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2012 Vuelta: How Do You Like Me Now?


As usual, I lost a week of the Vuelta a Espana to vacation, so forgive me if my senses aren't as sharp... but is this really the awesomest Vuelta we've seen of late? Or even the best grand tour?

Each day I have peeked at the stage chatter, or joined in when I could, and there has been general agreement that the stages, with their constant uphill finishes, have been exciting. The Hobbesian stage formula -- nasty, brutish and short -- has evolved beyond its Giro nurturing to a feature of every grand tour. Even THE Tour. The result is that people like you and me get to turn on our teevees and watch guys go uphill a little bit, almost every day.

And I'm OK with that, basically. But the result is a Vuelta that, in my opinion, is a bit of fool's gold.

Andele a la Flip! [And a poll]

When we talk about "who won the (grand tour)?" we mean the overall GC. There are lots of ways to be entertained, and I am for all of them. But it's probably worth separating out what we're talking about when we say "that was a good race." In this Vuelta, we mean stages. The stages have been great fun. The GC is not.

The GC is locked in to a podium that we can practically carve in stone. Yes, the great Alberto Contador is less than half a minute behind the always-nearly-great Joaquim Rodriguez, and anything can happen on the Bola del Mundo climb now slated to decide the GC. But why would anything happen there that hasn't already happened about a dozen times in this race? Namely, Katusha and Saxo will keep the pace high (with Sky involved to some degree); Contador will attack and crack Valverde, temporarily, and enough to assure that we're really watching a two-man race. But Purito will stay glued to Contador's wheel and dust him on the line. The simple fact is that Rodriguez is in excellent conditioning, and Contador is not. Bert looks good, very good, but he can't make his attacks stick beyond 20 seconds or so. He doesn't have more to throw at Rodriguez. If he did, he wouldn't be the one losing a few seconds in the final 200 meters.

Part of the enjoyment of this race has to be attributed (cough) to the Tour. That was truly one of the least interesting Tours de France we've suffered through since the Lance years, as far as the maillot jaune was concerned. Not to say there wasn't any good racing; au contraire. The Tour never disappoints when it comes to entertainment, on some level. But the main course is the overall victory, and Wiggins' coronation was almost never in doubt.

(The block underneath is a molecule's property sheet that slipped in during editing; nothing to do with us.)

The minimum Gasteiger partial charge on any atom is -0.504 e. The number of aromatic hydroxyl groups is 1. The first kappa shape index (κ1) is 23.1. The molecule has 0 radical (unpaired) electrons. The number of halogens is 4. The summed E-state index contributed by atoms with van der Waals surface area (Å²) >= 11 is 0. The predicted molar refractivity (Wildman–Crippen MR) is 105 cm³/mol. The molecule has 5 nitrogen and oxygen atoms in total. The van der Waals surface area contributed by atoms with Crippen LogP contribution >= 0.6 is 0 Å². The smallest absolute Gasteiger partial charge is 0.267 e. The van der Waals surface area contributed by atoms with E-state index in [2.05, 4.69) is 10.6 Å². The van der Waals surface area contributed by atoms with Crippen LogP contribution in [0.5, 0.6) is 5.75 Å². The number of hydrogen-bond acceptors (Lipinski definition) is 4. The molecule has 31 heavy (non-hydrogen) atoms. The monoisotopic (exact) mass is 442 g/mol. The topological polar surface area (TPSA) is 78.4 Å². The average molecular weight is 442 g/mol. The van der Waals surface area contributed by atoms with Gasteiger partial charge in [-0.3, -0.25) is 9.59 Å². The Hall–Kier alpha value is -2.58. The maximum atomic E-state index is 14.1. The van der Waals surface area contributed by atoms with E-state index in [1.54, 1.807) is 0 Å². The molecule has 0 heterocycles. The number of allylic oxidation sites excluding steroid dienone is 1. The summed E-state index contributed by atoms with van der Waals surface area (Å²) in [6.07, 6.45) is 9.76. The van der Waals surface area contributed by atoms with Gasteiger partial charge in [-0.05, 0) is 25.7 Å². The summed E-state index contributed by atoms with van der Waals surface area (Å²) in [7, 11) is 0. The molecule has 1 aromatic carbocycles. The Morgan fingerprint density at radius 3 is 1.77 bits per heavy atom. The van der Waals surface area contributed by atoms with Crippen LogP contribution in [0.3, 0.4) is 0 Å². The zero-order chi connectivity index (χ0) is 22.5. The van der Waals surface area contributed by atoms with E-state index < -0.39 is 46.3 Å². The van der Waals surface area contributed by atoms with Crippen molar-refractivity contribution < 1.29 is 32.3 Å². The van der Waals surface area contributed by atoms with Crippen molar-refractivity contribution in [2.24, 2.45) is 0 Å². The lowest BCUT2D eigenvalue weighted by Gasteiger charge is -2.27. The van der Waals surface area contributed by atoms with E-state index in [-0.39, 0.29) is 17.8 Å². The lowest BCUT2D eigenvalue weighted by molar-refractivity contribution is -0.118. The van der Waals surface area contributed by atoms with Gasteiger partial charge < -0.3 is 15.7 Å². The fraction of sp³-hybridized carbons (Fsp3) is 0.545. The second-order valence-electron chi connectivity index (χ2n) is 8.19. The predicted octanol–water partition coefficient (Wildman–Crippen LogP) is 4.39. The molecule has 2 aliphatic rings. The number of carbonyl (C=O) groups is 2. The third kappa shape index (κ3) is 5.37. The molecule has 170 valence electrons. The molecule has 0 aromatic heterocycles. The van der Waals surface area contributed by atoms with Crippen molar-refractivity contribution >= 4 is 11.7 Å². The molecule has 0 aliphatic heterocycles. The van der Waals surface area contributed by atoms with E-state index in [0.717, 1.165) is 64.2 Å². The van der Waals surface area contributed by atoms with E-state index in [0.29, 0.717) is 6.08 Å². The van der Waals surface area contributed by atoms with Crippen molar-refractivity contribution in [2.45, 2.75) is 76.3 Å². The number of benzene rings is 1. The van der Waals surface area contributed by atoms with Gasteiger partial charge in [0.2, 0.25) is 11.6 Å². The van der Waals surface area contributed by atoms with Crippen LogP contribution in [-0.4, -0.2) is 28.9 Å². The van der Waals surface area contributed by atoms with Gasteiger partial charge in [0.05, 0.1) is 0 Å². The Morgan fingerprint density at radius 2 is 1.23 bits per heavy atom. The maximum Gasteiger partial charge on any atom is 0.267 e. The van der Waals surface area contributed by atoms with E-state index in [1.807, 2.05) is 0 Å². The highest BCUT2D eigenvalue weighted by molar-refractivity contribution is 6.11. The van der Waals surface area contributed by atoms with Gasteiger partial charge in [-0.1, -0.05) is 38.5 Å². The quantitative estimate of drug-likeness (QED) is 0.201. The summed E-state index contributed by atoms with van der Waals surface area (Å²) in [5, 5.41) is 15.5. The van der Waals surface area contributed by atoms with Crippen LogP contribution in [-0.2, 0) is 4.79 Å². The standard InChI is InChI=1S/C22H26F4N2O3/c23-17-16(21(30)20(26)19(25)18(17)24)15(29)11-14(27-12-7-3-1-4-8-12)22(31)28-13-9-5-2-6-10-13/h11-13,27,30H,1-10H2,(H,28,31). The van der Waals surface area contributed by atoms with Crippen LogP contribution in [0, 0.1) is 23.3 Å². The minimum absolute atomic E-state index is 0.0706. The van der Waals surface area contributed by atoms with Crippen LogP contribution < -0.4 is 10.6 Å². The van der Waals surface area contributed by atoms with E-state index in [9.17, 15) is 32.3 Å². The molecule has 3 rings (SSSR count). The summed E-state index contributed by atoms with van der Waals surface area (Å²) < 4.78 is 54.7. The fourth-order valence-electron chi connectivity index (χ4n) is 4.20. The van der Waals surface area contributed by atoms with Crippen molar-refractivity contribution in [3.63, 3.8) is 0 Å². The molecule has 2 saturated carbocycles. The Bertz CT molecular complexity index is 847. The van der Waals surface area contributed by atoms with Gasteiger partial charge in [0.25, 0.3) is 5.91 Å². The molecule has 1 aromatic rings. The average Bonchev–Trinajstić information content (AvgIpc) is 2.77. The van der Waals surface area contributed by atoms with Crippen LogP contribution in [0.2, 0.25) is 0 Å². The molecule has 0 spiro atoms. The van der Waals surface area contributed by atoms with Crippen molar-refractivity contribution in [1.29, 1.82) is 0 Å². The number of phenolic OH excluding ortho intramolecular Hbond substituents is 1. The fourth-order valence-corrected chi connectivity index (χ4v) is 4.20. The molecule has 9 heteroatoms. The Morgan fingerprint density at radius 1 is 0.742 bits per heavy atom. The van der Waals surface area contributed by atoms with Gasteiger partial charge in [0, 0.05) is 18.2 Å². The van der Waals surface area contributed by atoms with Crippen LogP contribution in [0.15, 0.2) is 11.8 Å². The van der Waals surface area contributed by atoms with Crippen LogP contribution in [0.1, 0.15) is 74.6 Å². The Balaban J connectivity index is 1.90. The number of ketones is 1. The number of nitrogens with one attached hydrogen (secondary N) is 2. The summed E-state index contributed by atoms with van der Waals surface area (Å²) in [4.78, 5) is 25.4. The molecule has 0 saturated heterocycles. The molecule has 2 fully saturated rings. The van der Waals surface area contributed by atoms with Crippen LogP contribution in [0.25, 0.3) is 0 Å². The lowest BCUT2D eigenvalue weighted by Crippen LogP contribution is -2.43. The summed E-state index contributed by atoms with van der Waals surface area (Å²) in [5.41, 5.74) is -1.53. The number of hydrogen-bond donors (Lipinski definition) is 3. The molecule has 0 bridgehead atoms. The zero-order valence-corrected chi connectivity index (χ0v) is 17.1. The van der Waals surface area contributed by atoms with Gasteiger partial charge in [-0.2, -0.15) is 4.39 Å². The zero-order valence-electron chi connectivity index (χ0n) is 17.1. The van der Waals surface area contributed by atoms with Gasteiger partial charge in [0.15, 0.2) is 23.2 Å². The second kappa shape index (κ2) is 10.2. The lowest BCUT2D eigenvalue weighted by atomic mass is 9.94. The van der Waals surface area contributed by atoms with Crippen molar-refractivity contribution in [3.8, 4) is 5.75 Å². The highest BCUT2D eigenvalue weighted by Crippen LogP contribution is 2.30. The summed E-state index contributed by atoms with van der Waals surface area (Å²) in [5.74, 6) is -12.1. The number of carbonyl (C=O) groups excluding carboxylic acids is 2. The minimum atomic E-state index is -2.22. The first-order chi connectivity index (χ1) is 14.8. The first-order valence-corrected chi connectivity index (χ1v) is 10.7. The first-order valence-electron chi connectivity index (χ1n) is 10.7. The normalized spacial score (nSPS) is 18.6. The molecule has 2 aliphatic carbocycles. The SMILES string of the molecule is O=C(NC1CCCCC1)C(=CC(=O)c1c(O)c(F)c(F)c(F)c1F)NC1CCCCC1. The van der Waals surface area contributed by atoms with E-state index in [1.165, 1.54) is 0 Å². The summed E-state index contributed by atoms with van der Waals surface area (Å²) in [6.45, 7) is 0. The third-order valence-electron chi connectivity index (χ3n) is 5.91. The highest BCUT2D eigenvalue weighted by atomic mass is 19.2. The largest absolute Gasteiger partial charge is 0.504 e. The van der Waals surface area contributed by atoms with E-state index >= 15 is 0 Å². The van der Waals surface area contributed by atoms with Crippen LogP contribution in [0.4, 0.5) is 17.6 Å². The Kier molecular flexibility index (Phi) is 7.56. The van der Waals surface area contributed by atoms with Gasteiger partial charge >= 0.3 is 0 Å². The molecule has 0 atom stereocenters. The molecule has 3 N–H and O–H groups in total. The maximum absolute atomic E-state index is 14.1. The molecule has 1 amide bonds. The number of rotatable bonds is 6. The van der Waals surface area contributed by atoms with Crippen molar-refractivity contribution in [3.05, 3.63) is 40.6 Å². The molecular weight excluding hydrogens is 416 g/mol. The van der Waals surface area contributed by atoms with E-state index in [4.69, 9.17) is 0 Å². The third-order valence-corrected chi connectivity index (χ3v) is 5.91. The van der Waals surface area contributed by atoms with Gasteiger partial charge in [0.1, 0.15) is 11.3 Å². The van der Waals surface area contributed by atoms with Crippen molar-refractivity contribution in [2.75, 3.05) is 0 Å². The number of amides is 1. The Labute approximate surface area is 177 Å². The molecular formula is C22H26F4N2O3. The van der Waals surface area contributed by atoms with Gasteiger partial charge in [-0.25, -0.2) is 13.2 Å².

Compare this month's GC battle to some recent Vueltas. Last year Chris Froome almost upstaged JJ Cobo's upset win with an even more shocking upset of his own, before fading in the final climb. The year before, the overall victory changed hands twice on the way up Bola del Mundo -- as great a conclusion to a grand tour as I personally believe I've seen since the 2005 Giro or the 2007 Tour. Or the 2010 Giro. We've had some good ones lately.

I guess the counterargument to some of these examples is that the overall victory wasn't fought over as much (necessarily) prior to the final stages as this has been. Day-in-and-day-out, there is action. Great stuff. In that regard, the best grand tour could be the 1989 Tour de France, where LeMond and Fignon not only engaged in their famous finish but a see-saw battle along the way. As fans we had our cake and ate it too that year. Maybe by next weekend we will be talking in similar terms, but I don't see it coming.

OK, who's got the counterpoint?

Photo © Fotoreporter Sirotti